The biggest problem and threat that we face as a country is one that many have not identified. We have failed to analyse and understand that our structures have for a long time pigeonholed us into conformity. Due to this, we have limited the infinite potential of our minds; young and old.
Our collective mindset is a problem. This is because mindset is important in all our endeavours to develop our institutions and country as it gives us direction on how to approach issues and challenges. Our system is limiting the way we identify problems that we have the ability to overcome. It is blocking the right of allowing everyone to reach their full potential.
From the home front to schools, our religious institutions to modern day structures put in place to serve us; it’s the same sad story. We are taught that we must succeed. Who wants to fail? And this is where the problem with mindset begins. Our society fears and despises failure. We are all cultured and warned to avoid failure at all costs from a tender age.
That, perhaps, explains why cheating in national examinations will never end in an all-out strategy to “succeed” and avoid failure. Family feuds are on the increase, including suicide cases and murder.
Politics has become the highest form of business and the most competitive in Kenya. Theft of public resources has become the norm than the exception and our institutions have become dysfunctional. Worse, politicians have gone rogue.
What if we used failure to invigorate our passion? What if failure was used as a foundation for renewed motivation to pursue one’s passion, even in the face of such “adversity”? What is certain is that we can no longer accept conformity and averageness and ill-equipped children and young people to deal with the world’s complicated complexes. We must nurture and cultivate imagination through critical reflection, boldness and empathy. And this must start from the earliest stages of a child’s life.
Within our education system, fostering a growth mindset in students should be a priority for educators, but sometimes teachers operate with a fixed mindset. Just as we teach our students to continuously improve, grow, learn, and change, so must teachers. Teachers must therefore continue growing in tandem with the times. Indeed, many schools are teaching students to become innovators, makers and design-thinkers in order to succeed in an evolving global economy. Since there is no one perfect method for teaching, teachers should experiment and innovate to provide dynamic, authentic, and effective instruction.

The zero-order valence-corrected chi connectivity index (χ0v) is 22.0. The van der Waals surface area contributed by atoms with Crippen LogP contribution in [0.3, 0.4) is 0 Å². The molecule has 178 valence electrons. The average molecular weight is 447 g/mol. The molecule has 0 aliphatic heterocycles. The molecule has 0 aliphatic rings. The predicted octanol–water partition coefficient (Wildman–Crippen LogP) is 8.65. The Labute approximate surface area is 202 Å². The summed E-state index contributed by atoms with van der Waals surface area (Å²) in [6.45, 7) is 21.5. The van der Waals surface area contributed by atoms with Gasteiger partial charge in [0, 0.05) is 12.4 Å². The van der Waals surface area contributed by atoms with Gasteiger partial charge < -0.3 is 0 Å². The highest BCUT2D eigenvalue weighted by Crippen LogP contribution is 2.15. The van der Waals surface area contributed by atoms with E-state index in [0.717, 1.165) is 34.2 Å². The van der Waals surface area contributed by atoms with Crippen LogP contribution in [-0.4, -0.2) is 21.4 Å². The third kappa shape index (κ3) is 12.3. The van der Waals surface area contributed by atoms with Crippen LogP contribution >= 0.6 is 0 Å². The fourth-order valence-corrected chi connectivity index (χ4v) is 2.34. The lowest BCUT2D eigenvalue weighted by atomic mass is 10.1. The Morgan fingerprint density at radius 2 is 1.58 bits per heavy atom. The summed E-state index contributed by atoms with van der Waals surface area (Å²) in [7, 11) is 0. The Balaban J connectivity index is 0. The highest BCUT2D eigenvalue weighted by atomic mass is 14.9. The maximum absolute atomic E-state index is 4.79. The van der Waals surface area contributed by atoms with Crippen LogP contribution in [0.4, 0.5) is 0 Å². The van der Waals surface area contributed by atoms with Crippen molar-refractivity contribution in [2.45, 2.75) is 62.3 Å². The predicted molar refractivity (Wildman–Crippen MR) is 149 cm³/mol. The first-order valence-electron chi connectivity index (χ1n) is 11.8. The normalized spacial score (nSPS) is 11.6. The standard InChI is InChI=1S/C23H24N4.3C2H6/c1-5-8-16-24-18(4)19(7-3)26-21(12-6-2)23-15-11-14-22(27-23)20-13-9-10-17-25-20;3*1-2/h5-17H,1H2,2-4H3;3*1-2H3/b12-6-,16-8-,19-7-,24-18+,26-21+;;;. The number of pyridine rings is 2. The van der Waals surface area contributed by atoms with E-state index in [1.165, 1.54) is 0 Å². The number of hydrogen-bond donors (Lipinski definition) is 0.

This is why learning is about acquiring the knowledge, skills, attitudes and aptitudes which enable individuals to set, plan and reach their own learning goals and become independent learners. It allows young people to meet the demands of lifelong learning. Companies are looking for knowledge workers who take responsibility for their own professional development. Where are they? Have they been prepared?
Our children must acquire requisite skills and knowledge relevant to economic expansion. But this also means the young people must have a change of mindset about education and lifelong learning.
It must be a conscious effort propelled in and out of school. And what do we do to help the country, yet Kenya needs a constant and steady supply of technical skills? This must be a result of conscious policies and a changed mindset.If Kenya has to achieve its goals, this is vital.
The mismatch between training and market needs for the 21st century must be arrested. But training also depends on what our mindset is.
Essentially, what this means, therefore, is that we must have a shift in the way we train our children at home and at school and view education and the imparting of skills in Kenya’s development.
The country must ensure that the construction, manufacturing, production, health systems, housing, commercial, farming and other sectors that are in need of daily trained personnel; technicians, technologists, engineers, and other technical people to carry out one job or the other are fed appropriately. Basically, we must change the way we view our socialising agents, including education so as to catalyse the skills landscape in Kenya.
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Ultimately, we must fix Kenya’s social and education psyche, mindset and shift our focus. Certificates are essential. Diplomas are good. Degrees are even better. But, in the end, our children need to expect and thrive on challenges and know how to turn failures into stepping stones to a bright future. We must change our mindset.
Prof Mogambi, a Communication and Social Change Expert, teaches at University of Nairobi. [email protected]